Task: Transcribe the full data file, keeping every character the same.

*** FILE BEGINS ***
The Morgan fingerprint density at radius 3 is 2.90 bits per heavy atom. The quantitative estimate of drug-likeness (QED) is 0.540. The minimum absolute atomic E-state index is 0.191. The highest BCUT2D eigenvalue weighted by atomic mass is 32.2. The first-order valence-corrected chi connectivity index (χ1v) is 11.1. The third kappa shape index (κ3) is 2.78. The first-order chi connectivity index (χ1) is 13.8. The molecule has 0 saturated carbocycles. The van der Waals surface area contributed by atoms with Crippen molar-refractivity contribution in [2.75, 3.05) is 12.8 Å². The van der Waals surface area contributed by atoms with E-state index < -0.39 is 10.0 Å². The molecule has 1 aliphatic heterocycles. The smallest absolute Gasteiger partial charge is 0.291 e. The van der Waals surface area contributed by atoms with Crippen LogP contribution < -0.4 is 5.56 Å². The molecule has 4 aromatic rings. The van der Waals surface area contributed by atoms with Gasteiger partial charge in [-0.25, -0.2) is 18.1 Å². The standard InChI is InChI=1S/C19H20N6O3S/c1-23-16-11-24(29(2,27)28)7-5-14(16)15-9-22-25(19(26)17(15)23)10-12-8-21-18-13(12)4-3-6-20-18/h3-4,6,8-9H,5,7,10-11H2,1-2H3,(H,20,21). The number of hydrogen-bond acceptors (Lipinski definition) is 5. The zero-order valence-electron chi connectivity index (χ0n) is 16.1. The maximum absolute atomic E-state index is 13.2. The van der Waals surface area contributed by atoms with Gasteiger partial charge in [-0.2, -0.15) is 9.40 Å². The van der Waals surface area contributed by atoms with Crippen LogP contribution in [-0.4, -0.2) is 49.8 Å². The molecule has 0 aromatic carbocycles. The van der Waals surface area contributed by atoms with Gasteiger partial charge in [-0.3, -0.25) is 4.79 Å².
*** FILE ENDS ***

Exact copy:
The Morgan fingerprint density at radius 3 is 2.90 bits per heavy atom. The quantitative estimate of drug-likeness (QED) is 0.540. The minimum absolute atomic E-state index is 0.191. The highest BCUT2D eigenvalue weighted by atomic mass is 32.2. The first-order valence-corrected chi connectivity index (χ1v) is 11.1. The third kappa shape index (κ3) is 2.78. The first-order chi connectivity index (χ1) is 13.8. The molecule has 0 saturated carbocycles. The van der Waals surface area contributed by atoms with Crippen molar-refractivity contribution in [2.75, 3.05) is 12.8 Å². The van der Waals surface area contributed by atoms with E-state index < -0.39 is 10.0 Å². The molecule has 1 aliphatic heterocycles. The smallest absolute Gasteiger partial charge is 0.291 e. The van der Waals surface area contributed by atoms with Crippen LogP contribution < -0.4 is 5.56 Å². The molecule has 4 aromatic rings. The van der Waals surface area contributed by atoms with Gasteiger partial charge in [-0.25, -0.2) is 18.1 Å². The standard InChI is InChI=1S/C19H20N6O3S/c1-23-16-11-24(29(2,27)28)7-5-14(16)15-9-22-25(19(26)17(15)23)10-12-8-21-18-13(12)4-3-6-20-18/h3-4,6,8-9H,5,7,10-11H2,1-2H3,(H,20,21). The number of hydrogen-bond acceptors (Lipinski definition) is 5. The zero-order valence-electron chi connectivity index (χ0n) is 16.1. The maximum absolute atomic E-state index is 13.2. The van der Waals surface area contributed by atoms with Gasteiger partial charge in [-0.2, -0.15) is 9.40 Å². The van der Waals surface area contributed by atoms with Crippen LogP contribution in [-0.4, -0.2) is 49.8 Å². The molecule has 0 aromatic carbocycles. The van der Waals surface area contributed by atoms with Gasteiger partial charge in [-0.3, -0.25) is 4.79 Å².